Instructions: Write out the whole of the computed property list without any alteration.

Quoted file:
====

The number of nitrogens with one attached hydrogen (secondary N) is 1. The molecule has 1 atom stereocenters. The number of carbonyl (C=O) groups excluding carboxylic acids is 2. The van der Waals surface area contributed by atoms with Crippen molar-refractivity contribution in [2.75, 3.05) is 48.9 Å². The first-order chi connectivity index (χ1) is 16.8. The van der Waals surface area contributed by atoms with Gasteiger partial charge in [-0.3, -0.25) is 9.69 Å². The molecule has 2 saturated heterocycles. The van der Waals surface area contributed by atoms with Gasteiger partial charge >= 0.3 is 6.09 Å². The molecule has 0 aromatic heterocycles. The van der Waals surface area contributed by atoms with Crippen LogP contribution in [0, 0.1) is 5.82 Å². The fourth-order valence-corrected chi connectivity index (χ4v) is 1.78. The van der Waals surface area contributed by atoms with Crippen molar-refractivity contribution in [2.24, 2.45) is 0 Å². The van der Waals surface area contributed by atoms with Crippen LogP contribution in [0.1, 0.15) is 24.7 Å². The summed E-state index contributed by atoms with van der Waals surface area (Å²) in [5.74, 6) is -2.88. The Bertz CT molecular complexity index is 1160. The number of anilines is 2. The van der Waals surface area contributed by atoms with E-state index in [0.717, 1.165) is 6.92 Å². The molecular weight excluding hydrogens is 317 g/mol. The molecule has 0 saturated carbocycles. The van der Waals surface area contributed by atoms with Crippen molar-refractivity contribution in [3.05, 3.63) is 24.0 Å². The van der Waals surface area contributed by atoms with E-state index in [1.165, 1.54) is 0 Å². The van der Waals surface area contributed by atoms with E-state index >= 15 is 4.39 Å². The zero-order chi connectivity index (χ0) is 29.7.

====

The number of nitrogens with one attached hydrogen (secondary N) is 1. The molecule has 1 atom stereocenters. The number of carbonyl (C=O) groups excluding carboxylic acids is 2. The van der Waals surface area contributed by atoms with Crippen molar-refractivity contribution in [2.75, 3.05) is 48.9 Å². The first-order chi connectivity index (χ1) is 16.8. The van der Waals surface area contributed by atoms with Gasteiger partial charge in [-0.3, -0.25) is 9.69 Å². The molecule has 2 saturated heterocycles. The van der Waals surface area contributed by atoms with Gasteiger partial charge >= 0.3 is 6.09 Å². The molecule has 0 aromatic heterocycles. The van der Waals surface area contributed by atoms with Crippen LogP contribution in [0, 0.1) is 5.82 Å². The fourth-order valence-corrected chi connectivity index (χ4v) is 1.78. The van der Waals surface area contributed by atoms with Crippen molar-refractivity contribution in [2.24, 2.45) is 0 Å². The van der Waals surface area contributed by atoms with Crippen LogP contribution in [0.1, 0.15) is 24.7 Å². The summed E-state index contributed by atoms with van der Waals surface area (Å²) in [5.74, 6) is -2.88. The Bertz CT molecular complexity index is 1160. The number of anilines is 2. The van der Waals surface area contributed by atoms with E-state index in [0.717, 1.165) is 6.92 Å². The molecular weight excluding hydrogens is 317 g/mol. The molecule has 0 saturated carbocycles. The van der Waals surface area contributed by atoms with Crippen molar-refractivity contribution in [3.05, 3.63) is 24.0 Å². The van der Waals surface area contributed by atoms with E-state index in [1.165, 1.54) is 0 Å². The van der Waals surface area contributed by atoms with E-state index >= 15 is 4.39 Å². The zero-order chi connectivity index (χ0) is 29.7.